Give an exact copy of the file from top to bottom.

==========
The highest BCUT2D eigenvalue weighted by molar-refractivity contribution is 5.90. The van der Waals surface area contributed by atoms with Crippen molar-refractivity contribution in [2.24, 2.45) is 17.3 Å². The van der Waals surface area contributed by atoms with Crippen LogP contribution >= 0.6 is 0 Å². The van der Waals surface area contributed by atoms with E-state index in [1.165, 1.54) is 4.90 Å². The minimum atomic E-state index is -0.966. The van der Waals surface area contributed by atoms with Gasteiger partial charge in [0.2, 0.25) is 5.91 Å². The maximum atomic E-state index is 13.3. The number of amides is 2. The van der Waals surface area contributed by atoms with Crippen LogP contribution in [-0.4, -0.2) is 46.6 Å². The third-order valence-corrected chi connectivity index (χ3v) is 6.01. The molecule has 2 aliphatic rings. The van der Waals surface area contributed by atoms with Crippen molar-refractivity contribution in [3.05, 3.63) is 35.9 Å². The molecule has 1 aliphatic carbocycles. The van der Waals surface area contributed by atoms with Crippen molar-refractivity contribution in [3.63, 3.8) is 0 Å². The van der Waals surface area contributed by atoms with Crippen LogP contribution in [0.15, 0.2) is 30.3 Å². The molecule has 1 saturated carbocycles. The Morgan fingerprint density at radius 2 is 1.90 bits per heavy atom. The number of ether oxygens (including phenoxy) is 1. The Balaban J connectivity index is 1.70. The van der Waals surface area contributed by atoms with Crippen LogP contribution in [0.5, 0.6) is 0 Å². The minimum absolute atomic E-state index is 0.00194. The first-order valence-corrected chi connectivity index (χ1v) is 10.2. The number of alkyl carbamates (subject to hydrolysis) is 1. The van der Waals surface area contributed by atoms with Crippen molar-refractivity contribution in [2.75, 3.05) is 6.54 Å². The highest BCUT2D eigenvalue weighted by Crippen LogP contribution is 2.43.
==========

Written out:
The highest BCUT2D eigenvalue weighted by molar-refractivity contribution is 5.90. The van der Waals surface area contributed by atoms with Crippen molar-refractivity contribution in [2.24, 2.45) is 17.3 Å². The van der Waals surface area contributed by atoms with Crippen LogP contribution >= 0.6 is 0 Å². The van der Waals surface area contributed by atoms with E-state index in [1.165, 1.54) is 4.90 Å². The minimum atomic E-state index is -0.966. The van der Waals surface area contributed by atoms with Gasteiger partial charge in [0.2, 0.25) is 5.91 Å². The maximum atomic E-state index is 13.3. The number of amides is 2. The van der Waals surface area contributed by atoms with Crippen LogP contribution in [-0.4, -0.2) is 46.6 Å². The third-order valence-corrected chi connectivity index (χ3v) is 6.01. The molecule has 2 aliphatic rings. The van der Waals surface area contributed by atoms with Crippen molar-refractivity contribution in [3.05, 3.63) is 35.9 Å². The molecule has 1 aliphatic carbocycles. The van der Waals surface area contributed by atoms with Crippen molar-refractivity contribution in [3.63, 3.8) is 0 Å². The van der Waals surface area contributed by atoms with Crippen LogP contribution in [0.15, 0.2) is 30.3 Å². The molecule has 1 saturated carbocycles. The Morgan fingerprint density at radius 2 is 1.90 bits per heavy atom. The number of ether oxygens (including phenoxy) is 1. The Balaban J connectivity index is 1.70. The van der Waals surface area contributed by atoms with Crippen LogP contribution in [0.5, 0.6) is 0 Å². The minimum absolute atomic E-state index is 0.00194. The first-order valence-corrected chi connectivity index (χ1v) is 10.2. The number of alkyl carbamates (subject to hydrolysis) is 1. The van der Waals surface area contributed by atoms with Crippen molar-refractivity contribution in [2.75, 3.05) is 6.54 Å². The highest BCUT2D eigenvalue weighted by Crippen LogP contribution is 2.43.